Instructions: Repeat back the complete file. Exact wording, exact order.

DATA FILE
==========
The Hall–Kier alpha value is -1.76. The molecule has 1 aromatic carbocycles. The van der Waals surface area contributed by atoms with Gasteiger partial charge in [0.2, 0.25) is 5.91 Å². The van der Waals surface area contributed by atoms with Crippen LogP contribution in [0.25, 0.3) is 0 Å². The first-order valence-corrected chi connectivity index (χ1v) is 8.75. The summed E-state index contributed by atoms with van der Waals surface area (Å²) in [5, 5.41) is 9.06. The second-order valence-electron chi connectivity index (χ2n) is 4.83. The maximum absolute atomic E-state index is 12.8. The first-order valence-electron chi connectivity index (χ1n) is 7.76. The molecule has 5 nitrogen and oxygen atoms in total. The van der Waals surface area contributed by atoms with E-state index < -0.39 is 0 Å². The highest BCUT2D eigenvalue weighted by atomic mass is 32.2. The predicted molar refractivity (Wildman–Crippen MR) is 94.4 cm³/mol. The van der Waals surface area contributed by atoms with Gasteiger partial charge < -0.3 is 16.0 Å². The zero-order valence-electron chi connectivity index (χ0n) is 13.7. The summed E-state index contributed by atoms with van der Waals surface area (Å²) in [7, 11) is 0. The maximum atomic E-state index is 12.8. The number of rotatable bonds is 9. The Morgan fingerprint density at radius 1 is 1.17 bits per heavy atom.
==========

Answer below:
The Hall–Kier alpha value is -1.76. The molecule has 1 aromatic carbocycles. The van der Waals surface area contributed by atoms with Gasteiger partial charge in [0.2, 0.25) is 5.91 Å². The van der Waals surface area contributed by atoms with Crippen LogP contribution in [0.25, 0.3) is 0 Å². The first-order valence-corrected chi connectivity index (χ1v) is 8.75. The summed E-state index contributed by atoms with van der Waals surface area (Å²) in [5, 5.41) is 9.06. The second-order valence-electron chi connectivity index (χ2n) is 4.83. The maximum absolute atomic E-state index is 12.8. The first-order valence-electron chi connectivity index (χ1n) is 7.76. The molecule has 5 nitrogen and oxygen atoms in total. The van der Waals surface area contributed by atoms with E-state index < -0.39 is 0 Å². The highest BCUT2D eigenvalue weighted by atomic mass is 32.2. The predicted molar refractivity (Wildman–Crippen MR) is 94.4 cm³/mol. The van der Waals surface area contributed by atoms with Gasteiger partial charge < -0.3 is 16.0 Å². The zero-order valence-electron chi connectivity index (χ0n) is 13.7. The summed E-state index contributed by atoms with van der Waals surface area (Å²) in [7, 11) is 0. The maximum atomic E-state index is 12.8. The number of rotatable bonds is 9. The Morgan fingerprint density at radius 1 is 1.17 bits per heavy atom.